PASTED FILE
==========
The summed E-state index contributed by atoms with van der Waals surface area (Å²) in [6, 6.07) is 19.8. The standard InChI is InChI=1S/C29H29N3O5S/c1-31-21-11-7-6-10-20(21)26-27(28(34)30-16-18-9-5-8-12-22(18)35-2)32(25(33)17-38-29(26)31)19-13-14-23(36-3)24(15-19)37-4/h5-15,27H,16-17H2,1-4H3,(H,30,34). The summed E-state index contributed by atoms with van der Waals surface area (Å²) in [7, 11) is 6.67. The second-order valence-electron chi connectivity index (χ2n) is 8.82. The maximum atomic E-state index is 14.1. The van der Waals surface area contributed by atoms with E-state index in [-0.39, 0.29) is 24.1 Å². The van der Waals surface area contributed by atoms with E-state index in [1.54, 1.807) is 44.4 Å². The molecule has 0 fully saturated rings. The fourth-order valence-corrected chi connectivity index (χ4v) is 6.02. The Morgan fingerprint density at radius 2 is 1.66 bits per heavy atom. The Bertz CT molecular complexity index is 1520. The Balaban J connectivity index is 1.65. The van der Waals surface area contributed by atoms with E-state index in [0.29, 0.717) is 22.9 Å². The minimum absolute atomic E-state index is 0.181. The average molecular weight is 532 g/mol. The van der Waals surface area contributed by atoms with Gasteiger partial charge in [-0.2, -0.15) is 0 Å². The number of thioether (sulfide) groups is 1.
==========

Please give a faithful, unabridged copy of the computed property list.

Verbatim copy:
The summed E-state index contributed by atoms with van der Waals surface area (Å²) in [6, 6.07) is 19.8. The standard InChI is InChI=1S/C29H29N3O5S/c1-31-21-11-7-6-10-20(21)26-27(28(34)30-16-18-9-5-8-12-22(18)35-2)32(25(33)17-38-29(26)31)19-13-14-23(36-3)24(15-19)37-4/h5-15,27H,16-17H2,1-4H3,(H,30,34). The summed E-state index contributed by atoms with van der Waals surface area (Å²) in [7, 11) is 6.67. The second-order valence-electron chi connectivity index (χ2n) is 8.82. The maximum atomic E-state index is 14.1. The van der Waals surface area contributed by atoms with E-state index in [-0.39, 0.29) is 24.1 Å². The van der Waals surface area contributed by atoms with E-state index in [1.54, 1.807) is 44.4 Å². The molecule has 0 fully saturated rings. The fourth-order valence-corrected chi connectivity index (χ4v) is 6.02. The Morgan fingerprint density at radius 2 is 1.66 bits per heavy atom. The Bertz CT molecular complexity index is 1520. The Balaban J connectivity index is 1.65. The van der Waals surface area contributed by atoms with E-state index in [0.29, 0.717) is 22.9 Å². The minimum absolute atomic E-state index is 0.181. The average molecular weight is 532 g/mol. The van der Waals surface area contributed by atoms with Gasteiger partial charge in [-0.2, -0.15) is 0 Å². The number of thioether (sulfide) groups is 1.